If you buy buttermilk for a recipe, and the rest of the quart always go bad before you find a way to use it, then, do what I do, and freeze the extras. Here’s the method that I’ve been using for years.
The Best Way to Freeze Buttermilk
While it’s perfectly fine to freeze buttermilk in its original container (with a cup or two of milk removed to allow for expansion), this leaves you having to thaw the entire jug every time you need buttermilk for a recipe, – which could take days – and will once again leave you with a large amount of buttermilk to either use up or refreeze.
Since most recipes call for a cup of buttermilk, or less, it’s far more convenient to freeze your buttermilk in small, pre-measured amounts. This allows you to grab just what you need, while drastically reducing thaw time.
Muffin pans and ice cube trays make this easy to do. Just measure how much liquid fits into a single ice cube compartment or muffin cup. Ice cube trays typically hold two Tablespoons, and muffin pans typically hold between 1/4-1/2 cup, but it’s good to know precisely what yours holds. Be sure to write the measurements down somewhere, so you’ll have them for future reference.
Then, fill the compartments with buttermilk, and pop the trays or pans in the freezer.
I stick my muffin pans or ice cube trays on a baking sheet. Then, carve out a level spot for it in the freezer, before I start pouring. This allows me to go straight from the counter to the freezer without any spills.
Once the buttermilk is fully frozen, pop the cubes out of the trays or pans, and transfer them to freezer bags. Label the bags with the contents and portion sizes, to avoid recipe mix ups.
If your ice cube tray holds two Tablespoons, like mine, here are the cube-to-cup conversions:
- 2 cubes = 1/4 cup
- 4 cubes = 1/2 cup
- 6 cubes = 3/4 cup
- 8 cubes =1 cup
How to Use Frozen Buttermilk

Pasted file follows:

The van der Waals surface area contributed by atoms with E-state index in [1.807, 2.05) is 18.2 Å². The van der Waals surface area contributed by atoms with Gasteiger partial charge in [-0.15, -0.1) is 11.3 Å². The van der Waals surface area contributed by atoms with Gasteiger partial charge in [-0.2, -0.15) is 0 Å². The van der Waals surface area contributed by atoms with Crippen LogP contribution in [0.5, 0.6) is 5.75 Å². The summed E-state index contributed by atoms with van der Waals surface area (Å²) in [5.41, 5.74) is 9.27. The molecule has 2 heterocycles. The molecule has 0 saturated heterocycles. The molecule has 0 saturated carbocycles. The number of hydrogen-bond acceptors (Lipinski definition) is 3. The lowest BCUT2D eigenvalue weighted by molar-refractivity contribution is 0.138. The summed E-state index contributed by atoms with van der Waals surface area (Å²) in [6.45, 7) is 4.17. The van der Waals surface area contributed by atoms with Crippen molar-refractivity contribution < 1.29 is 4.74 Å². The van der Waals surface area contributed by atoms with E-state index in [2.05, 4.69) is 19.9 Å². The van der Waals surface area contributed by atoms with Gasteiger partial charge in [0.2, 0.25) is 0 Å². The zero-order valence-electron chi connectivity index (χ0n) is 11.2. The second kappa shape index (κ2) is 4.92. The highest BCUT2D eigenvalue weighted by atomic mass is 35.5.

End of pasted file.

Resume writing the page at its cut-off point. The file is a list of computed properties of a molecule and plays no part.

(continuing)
To use your frozen buttermilk, simply grab the number of cubes you need, and allow them to thaw in the fridge overnight. If you’re using them in a hot dish, like mashed potatoes or soup, just drop the frozen cubes straight into the dish; they’ll thaw as the dish cooks.
In a hurry? Then, heat the buttermilk in a small pan, or microwave it for 10 seconds at a time, until it thaws.
Freezing buttermilk causes the whey to separate from the solids. There’s no need to do anything about it, if you’re using it for cooking or baking. But, if you’re using your buttermilk to make salad dressing, or another uncooked dish, you’ll want to reincorporate them. This just requires a quick whirl in the blender.
Does Freezing Buttermilk Kill the Active Cultures?
Nope, the cultures become inactive when they’re frozen, but as soon as the buttermilk thaws they become active again. So, if you want to use your frozen buttermilk to make sour cream, cheese or another recipe that relies on the active cultures in the buttermilk, you can still do that. Just allow the buttermilk to thaw in the fridge (not the microwave), and you’re good to go.
The Shelf Life of Frozen Buttermilk
Frozen buttermilk is best used within three months, but it’ll keep indefinitely. Just squeeze the air out of your freezer bags, before you seal them, so your buttermilk doesn’t develop freezer burn, and it’ll keep, until you need it.
Uses for Buttermilk
If you just have a small amount of buttermilk to use up, consider using it to make a batch of homemade sour cream …
or buttermilk ice cream instead.
Switch to Powdered Buttermilk
If you never seem to have buttermilk when you need it, or you’re tired of having to buy a quart, when you only need a cup, consider switching to powdered buttermilk. Just reconstitute it with water to make as much, or as little, as you need, and there won’t be any waste. Easy!
I always keep a container on hand. Saco is the brand that I buy.